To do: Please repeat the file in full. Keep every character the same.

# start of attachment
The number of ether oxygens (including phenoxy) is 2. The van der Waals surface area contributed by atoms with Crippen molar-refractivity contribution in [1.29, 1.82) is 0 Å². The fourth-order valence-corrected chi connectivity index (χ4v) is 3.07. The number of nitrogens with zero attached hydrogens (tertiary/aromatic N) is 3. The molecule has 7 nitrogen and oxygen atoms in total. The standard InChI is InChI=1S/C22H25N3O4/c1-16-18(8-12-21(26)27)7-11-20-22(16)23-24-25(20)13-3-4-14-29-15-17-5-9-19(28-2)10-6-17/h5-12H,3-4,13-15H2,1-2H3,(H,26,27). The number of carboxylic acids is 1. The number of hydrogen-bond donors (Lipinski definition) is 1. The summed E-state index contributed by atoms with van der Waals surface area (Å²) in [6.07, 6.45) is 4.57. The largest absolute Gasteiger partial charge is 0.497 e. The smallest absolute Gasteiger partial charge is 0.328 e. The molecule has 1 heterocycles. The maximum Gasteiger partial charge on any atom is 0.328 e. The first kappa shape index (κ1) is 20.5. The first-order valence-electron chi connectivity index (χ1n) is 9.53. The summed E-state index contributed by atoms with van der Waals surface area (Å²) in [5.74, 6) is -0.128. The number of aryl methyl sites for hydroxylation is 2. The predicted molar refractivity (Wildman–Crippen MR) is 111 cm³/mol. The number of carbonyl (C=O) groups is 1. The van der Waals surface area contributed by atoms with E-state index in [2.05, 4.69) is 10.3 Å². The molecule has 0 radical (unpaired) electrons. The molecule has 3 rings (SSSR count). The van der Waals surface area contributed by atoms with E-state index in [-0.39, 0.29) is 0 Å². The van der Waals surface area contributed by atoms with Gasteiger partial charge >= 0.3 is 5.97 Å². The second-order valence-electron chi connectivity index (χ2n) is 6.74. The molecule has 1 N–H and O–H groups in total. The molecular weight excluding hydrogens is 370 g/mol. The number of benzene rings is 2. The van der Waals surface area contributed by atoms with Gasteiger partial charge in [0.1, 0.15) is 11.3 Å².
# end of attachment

The number of ether oxygens (including phenoxy) is 2. The van der Waals surface area contributed by atoms with Crippen molar-refractivity contribution in [1.29, 1.82) is 0 Å². The fourth-order valence-corrected chi connectivity index (χ4v) is 3.07. The number of nitrogens with zero attached hydrogens (tertiary/aromatic N) is 3. The molecule has 7 nitrogen and oxygen atoms in total. The standard InChI is InChI=1S/C22H25N3O4/c1-16-18(8-12-21(26)27)7-11-20-22(16)23-24-25(20)13-3-4-14-29-15-17-5-9-19(28-2)10-6-17/h5-12H,3-4,13-15H2,1-2H3,(H,26,27). The number of carboxylic acids is 1. The number of hydrogen-bond donors (Lipinski definition) is 1. The summed E-state index contributed by atoms with van der Waals surface area (Å²) in [6.07, 6.45) is 4.57. The largest absolute Gasteiger partial charge is 0.497 e. The smallest absolute Gasteiger partial charge is 0.328 e. The molecule has 1 heterocycles. The maximum Gasteiger partial charge on any atom is 0.328 e. The first kappa shape index (κ1) is 20.5. The first-order valence-electron chi connectivity index (χ1n) is 9.53. The summed E-state index contributed by atoms with van der Waals surface area (Å²) in [5.74, 6) is -0.128. The number of aryl methyl sites for hydroxylation is 2. The predicted molar refractivity (Wildman–Crippen MR) is 111 cm³/mol. The number of carbonyl (C=O) groups is 1. The van der Waals surface area contributed by atoms with E-state index in [2.05, 4.69) is 10.3 Å². The molecule has 0 radical (unpaired) electrons. The molecule has 3 rings (SSSR count). The van der Waals surface area contributed by atoms with E-state index in [-0.39, 0.29) is 0 Å². The van der Waals surface area contributed by atoms with Gasteiger partial charge >= 0.3 is 5.97 Å². The second-order valence-electron chi connectivity index (χ2n) is 6.74. The molecule has 1 N–H and O–H groups in total. The molecular weight excluding hydrogens is 370 g/mol. The number of benzene rings is 2. The van der Waals surface area contributed by atoms with Gasteiger partial charge in [0.1, 0.15) is 11.3 Å².